Analysis

The real problem with Apu? There's not enough diversity in the writers' room

The Simpsons voice actor Hank Azaria this week called for better diversity among the animated show's staff. But comedy writers with diverse backgrounds say still face institutional barriers.

Recent comments from a Simpsons' actor are a sign of progress, but some say much more work needs to be done

The longtime character Apu Nahasapeemapetilon is at the heart of a controversy about diversity on The Simpsons. (Animation on Fox/YouTube)

Hank Azaria says his eyes have been opened. 

The voice of Apu — and many others — on the long-running animated series The Simpsons finally said what so many were waiting to hear. 

"We have to listen to South Asian people, Indian people in this country when they talk about what they feel and how they think about this character," Azaria said during an appearance on The Late Show with Stephen Colbert.  

What's more? He says he's willing to stop performing the character altogether.

In the nearly 30 years that The Simpsons has been on air, the character of Apu has gone from trailblazer to painful cliché and pastiche of stereotypes, at a time when the landscape includes more nuanced portrayals of South Asians on comedies like The Mindy Project and Master of None.

In his recent documentary, The Problem With Apu, comedian Hari Kondabolu explored how the fictional Kwik-E-Mart owner has affected the lives of real South Asian Americans.

When Apu first debuted, he was seen as a pioneer. He was one of a few South Asian characters on television, according to Chris Turner, author of the book Planet Simpson.

But Azaria's comments this week were surprising, Turner said, since the actor "had not co-operated with the making of the documentary, which put forward the problem." 

"Maybe needing to change the voice of a character is a sign it's time to retire," he said.

Chris Turner, author of Planet Simpson, says Apu has no place in a show once known for its progressive politics. (CBC / Da Capo Press)

A lack of authentic voices

In the world of television, "listening to voices means inclusion in the writers' room," Azaria said on The Late Show.

"I really want to see Indian, South Asian writers in the room — not in a token way, but genuinely informing whatever new direction [Apu] may take."

The lack of diversity among TV comedy writers is a difficult reality for Canadian screenwriter and actor Amanda Joy, co-creator of the comedy Second Jen.

"That's just my life," Joy told CBC News.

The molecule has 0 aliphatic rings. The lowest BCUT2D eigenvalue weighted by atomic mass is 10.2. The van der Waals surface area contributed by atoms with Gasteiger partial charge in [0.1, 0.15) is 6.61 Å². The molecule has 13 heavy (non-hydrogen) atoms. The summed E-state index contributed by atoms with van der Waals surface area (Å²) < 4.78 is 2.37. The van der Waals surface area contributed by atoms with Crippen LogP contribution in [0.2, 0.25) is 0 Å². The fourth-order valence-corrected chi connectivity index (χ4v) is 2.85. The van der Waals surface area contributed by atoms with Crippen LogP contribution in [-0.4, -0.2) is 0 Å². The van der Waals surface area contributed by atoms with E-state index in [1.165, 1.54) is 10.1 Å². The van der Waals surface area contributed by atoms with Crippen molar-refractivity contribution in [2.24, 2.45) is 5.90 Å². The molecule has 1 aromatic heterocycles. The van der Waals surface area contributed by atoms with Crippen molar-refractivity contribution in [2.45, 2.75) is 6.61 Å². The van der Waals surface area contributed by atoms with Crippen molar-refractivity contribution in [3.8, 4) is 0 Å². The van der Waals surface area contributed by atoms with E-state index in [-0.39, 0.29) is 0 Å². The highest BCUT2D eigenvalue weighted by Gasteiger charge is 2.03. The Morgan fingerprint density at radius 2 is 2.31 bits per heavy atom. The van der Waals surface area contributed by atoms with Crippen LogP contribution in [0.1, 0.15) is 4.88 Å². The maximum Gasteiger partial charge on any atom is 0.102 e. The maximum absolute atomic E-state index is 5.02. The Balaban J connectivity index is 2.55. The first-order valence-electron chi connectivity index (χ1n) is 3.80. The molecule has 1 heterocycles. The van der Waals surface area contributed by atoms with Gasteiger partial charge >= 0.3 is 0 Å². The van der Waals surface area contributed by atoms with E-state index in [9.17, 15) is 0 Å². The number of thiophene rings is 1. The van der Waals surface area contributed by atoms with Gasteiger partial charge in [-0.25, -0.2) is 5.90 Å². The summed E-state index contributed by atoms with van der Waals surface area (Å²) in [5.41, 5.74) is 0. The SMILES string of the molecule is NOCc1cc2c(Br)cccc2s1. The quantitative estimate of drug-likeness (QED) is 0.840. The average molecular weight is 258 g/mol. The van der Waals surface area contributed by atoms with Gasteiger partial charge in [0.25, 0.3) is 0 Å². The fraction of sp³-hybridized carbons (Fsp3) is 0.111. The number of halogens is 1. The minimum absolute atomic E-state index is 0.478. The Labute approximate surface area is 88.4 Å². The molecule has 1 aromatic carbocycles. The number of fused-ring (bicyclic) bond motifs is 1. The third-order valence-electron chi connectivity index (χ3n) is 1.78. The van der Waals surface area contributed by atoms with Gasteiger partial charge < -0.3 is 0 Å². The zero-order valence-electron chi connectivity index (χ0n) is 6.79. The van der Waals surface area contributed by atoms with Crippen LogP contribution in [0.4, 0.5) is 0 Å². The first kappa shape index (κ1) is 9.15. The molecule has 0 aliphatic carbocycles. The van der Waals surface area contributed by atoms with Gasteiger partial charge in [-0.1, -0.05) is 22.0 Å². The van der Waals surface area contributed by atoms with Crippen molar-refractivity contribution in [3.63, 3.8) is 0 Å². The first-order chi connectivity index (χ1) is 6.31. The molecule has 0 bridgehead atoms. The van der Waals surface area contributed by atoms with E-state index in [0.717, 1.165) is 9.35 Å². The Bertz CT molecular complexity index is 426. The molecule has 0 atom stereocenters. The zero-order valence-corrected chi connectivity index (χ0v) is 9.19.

Actors Samantha Wan, left, and Amanda Joy co-created and star in the Canadian sitcom Second Jen, which follows a pair of young women growing up in immigrant families. (Rogers)

She points to a common practice she calls "masquerading" — when characters of colour are clearly penned by white writers. "I turn on the TV and [say]: 'Really? They did that?'" 

Inevitably, she said, what these characters lack is a specificity of voice that a writer of colour would bring.

While there is a burgeoning group of diverse writers on today's comedy scene, the challenge remains simply getting into the room. "There are a lot of institutionalized practices and a tendency to hire people that you know," Joy said. 

In the United States, the success of such shows as Black-ish and Fresh Off the Boat have proven that shows starring, created and written by people of colour can be popular. 

In Canada, productions are still playing catch up. For instance, CBC's popular series Kim's Convenience is led by an Asian-Canadian cast, but the show's creator, Ins Choi, is the only Asian-Canadian writer on staff. 

According to Joy, hiring diverse writers is too often seen as a risk. 

"I think in Canada there is a reticence because of our limited funding. A lot of that comes just from fear, versus taking a risk on somebody else."

Making their own connections

Meanwhile, as they wait for cracks in institutional barriers, some of these writers are creating their own networks to help and promote one another. 

BIPOC TV & Film is a grassroots organization of black, Indigenous and people of colour that is dedicated to increasing diversity both in front of and behind the camera. The group has spent the month of April highlighting writers working in the industry today. 

Last year, the Writers Guild of Canada created a diversity committee, with its first initiative promoting a monthly script by its members. 

The heart of the issue, according to Joy, is not a lack of diverse writers, but rather the amount of available opportunities. 

"I could pick up my phone right now and call 20 of my friends who are very talented," she said, noting that opening doors in world of TV and film can too often feel like it's only about knowing who's in the club. 

"But maybe there's a new club coming in," she said. 

About the Author

Eli Glasner

Arts reporter and film critic

Eli Glasner is a national arts reporter and film critic for CBC News. Each Friday he reviews films on CBC News Network as well as appearing on CBC radio programs coast to coast. Covering culture has taken him from the northern tip of Moosonee, Ont. to the Oscars red carpet.